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Scott Lax Blog

Socrates on Wisdom

Finn, who loves music, contemplates from where the music comes.
"Wisdom begins in wonder."
- Socrates

Writing and Baseball

Ready for the first pitch....
"Fanaticism? No. Writing is exciting
and baseball is like writing.
You can never tell with either
how it will go..."

-- Marianne Moore (American poet, 1887-1972), "Baseball and Writing"

Waiting for Springtime

Finn waiting for his first springtime
“In the spring time, the only pretty ring time,
When birds do sing, hey ding a ding;
Sweet lovers love the spring.”
- William Shakespeare

Writers Need to Use Their Sense of Wonder to Ask Questions that Matter

Finn pondering what the doctor will do next at his third pediatrician appointment at eight-plus weeks in the world.
The great proto-environmental author, Rachel Carson, wrote: "If I had influence with the good fairy who is supposed to preside over the christening of all children, I should ask that her gift to each child in the world be a sense of wonder so indestructible that it would last throughout life."

As Japan suffers through its second most horrifying episode of nuclear disaster - the first being sixty-five years ago at the end of World War Two - writers need to ask questions.

Mine is this: I get that, at its best, nuclear energy is efficient and safe. But at its worst, it destroys with a power never before seen.

Why is it still being used? Why haven't the world's superpowers devoted themselves to grand sources of clean energy? To wind, to solar? Why? There are answers.

Today's writers need to ask their sense of wonder to ask serious questions, not simply dwell on the trivialities of so many on the Web. Ask the questions, demand the answers of the powers that be. Working writers should have a sense of justice. We need to address the questions of others - including children who cannot yet ask those questions.  Read More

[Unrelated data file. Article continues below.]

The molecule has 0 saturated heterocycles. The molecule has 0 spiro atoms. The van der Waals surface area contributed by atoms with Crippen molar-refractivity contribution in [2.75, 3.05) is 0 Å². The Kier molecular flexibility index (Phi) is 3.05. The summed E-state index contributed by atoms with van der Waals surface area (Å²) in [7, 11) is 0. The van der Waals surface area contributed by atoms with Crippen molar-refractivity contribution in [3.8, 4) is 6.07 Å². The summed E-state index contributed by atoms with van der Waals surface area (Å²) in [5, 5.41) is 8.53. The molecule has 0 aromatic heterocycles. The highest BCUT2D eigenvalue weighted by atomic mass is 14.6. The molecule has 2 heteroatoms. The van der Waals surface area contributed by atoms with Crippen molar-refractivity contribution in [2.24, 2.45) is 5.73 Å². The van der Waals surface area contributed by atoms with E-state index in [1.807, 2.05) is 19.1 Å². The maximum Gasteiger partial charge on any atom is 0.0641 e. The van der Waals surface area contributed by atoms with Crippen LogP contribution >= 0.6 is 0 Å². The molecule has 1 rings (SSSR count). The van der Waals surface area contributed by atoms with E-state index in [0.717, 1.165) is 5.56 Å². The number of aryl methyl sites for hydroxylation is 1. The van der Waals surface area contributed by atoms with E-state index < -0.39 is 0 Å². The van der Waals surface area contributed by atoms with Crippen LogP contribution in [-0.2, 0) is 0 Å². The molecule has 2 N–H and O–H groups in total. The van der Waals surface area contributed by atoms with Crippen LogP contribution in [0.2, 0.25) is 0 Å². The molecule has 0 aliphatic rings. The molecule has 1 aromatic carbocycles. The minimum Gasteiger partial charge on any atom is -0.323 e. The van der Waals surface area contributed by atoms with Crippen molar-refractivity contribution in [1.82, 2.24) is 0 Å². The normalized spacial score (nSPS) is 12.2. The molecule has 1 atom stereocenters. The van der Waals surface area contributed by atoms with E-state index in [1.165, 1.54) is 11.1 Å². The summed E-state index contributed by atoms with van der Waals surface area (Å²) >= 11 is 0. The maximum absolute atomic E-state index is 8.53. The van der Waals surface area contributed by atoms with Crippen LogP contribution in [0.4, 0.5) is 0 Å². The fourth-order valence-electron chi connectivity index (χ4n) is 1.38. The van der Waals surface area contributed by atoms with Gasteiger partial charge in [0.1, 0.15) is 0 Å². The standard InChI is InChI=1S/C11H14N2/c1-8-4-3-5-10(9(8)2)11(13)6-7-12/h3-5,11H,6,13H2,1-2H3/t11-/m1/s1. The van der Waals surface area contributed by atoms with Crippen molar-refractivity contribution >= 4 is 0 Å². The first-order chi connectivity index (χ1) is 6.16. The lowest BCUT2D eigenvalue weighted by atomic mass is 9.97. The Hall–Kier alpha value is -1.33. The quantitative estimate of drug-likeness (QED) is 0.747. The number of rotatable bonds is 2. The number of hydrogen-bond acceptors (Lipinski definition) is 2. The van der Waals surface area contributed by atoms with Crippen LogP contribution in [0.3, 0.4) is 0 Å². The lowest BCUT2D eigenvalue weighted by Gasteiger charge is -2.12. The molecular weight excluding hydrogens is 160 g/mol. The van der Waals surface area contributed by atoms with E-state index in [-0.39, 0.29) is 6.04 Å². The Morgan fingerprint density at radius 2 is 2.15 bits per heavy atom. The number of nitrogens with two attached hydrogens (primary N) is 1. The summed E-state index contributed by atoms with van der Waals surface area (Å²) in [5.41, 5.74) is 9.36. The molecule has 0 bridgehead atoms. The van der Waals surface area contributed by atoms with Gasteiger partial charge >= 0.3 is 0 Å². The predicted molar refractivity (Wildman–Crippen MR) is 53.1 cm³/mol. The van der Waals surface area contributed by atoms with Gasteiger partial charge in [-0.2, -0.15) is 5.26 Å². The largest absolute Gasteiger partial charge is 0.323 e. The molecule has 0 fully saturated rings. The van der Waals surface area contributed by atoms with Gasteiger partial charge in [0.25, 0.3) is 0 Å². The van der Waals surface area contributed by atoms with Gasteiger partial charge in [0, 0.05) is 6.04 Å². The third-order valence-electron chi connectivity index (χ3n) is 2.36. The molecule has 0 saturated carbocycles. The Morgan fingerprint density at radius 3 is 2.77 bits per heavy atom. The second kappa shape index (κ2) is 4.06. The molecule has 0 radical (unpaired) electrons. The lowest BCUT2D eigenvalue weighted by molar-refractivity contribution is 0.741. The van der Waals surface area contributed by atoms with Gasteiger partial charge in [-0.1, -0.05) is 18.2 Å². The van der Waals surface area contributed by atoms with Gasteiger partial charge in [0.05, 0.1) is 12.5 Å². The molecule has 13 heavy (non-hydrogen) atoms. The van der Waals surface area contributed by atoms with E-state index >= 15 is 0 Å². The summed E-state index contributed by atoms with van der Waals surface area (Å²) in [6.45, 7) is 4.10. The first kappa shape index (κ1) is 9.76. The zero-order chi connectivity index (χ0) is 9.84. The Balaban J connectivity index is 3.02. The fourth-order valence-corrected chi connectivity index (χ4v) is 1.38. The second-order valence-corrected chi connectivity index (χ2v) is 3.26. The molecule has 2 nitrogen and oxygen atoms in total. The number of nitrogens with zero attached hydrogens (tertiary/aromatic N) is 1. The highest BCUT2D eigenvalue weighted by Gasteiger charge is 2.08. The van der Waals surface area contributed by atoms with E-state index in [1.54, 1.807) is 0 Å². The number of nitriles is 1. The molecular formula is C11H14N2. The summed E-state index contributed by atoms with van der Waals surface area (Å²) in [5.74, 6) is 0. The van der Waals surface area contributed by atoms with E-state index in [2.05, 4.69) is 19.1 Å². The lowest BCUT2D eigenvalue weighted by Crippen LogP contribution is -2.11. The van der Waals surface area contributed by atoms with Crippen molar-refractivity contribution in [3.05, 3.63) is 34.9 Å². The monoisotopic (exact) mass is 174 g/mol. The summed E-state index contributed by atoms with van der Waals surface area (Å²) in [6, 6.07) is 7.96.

Has the NFL Run it's Course?

Are NFL owners greedy? Do we need 18 games? Yes and no, but here's a very adorable football fan anyway.
As Finn has almost outgrown his football uniform...so too, maybe, has the American public, who may have a tipping point for the greed of the NFL owners. Maybe professional sports have run their course.

Then again, this is a good excuse to show a picture of the world's cutest football fan. (On his Aunt Virginia's hand-made quilt, as he sits in the wan sunlight of a late-winter's Sunday afternoon.) Here is Finn, not contemplating the NFL lock-out, LeBron James or Charlie Sheen. More likely he's thinking about something much more important.  Read More 

Thoughts and Prayers to the Japanese

Having gone to Japan three times in my late teenage and early twenties years, I have fond memories of this beautiful country. For some reason, this website gets more visits from Sendai, Japan, which was hit hardest by the earthquake, than anywhere outside of the U.S.

I send my deepest sympathies, thoughts and prayers to those affected, to my visitors from Sendai, and to all of those around the world who are affected by this tragedy.  Read More 

Making Life More Beautiful

“Because of your smile, you make life more beautiful.”
Thich Nhat Hanh (Vietnamese Monk, Activist and Writer. b.1926)

My New Column for THE FATHER LIFE is Online Now

My March column for THE FATHER LIFE: The Mens Magazine for Dads has just been published. It's called "Signs You Have Postpartum Father Exhaustion." click THE FATHER LIFE logo to the left to go the column.

In The Arms of His Sister

"Is solace anywhere more comforting than in the arms of a sister." ~Alice Walker

Writers Paying Attention

The writing life is sometimes no different from the life of other professions. Writers have health, financial and personal challenges, like (nearly) everyone else.

But writers have a particular responsibility to pay attention to the world; at least to some aspects of it. We can't write in a vacuum. We can't hide away - with a few exceptions - and expect to write about the world. Writers need to compartmentalize their lives in order to write without problems or challenges influencing every word. You write from a part of your brain that you isolate and calm and after you write you can go back to freaking out or drinking or meditating or watching TV. Or whatever floats your boat.

I once wrote an entire magazine column in the waiting room of a not particularly nice hospital waiting area. I was tending to an emergency of someone I was very close to: my mother. It was bad; I was scared; I still had to write. Inside I was a mess, but I had to isolate the writing synapses and move forward.

At the beginning, middle and end of the day, there aren't really excuses not to write, if you are a writer. If you're a hobbyist that writes, excuse away. If you're a writer, you write through happy times, through bad times; through flush times and through broke times. You write when your heart is breaking or when you're worried or even when you are in love with a woman and a little boy who is paying attention to his world.  Read More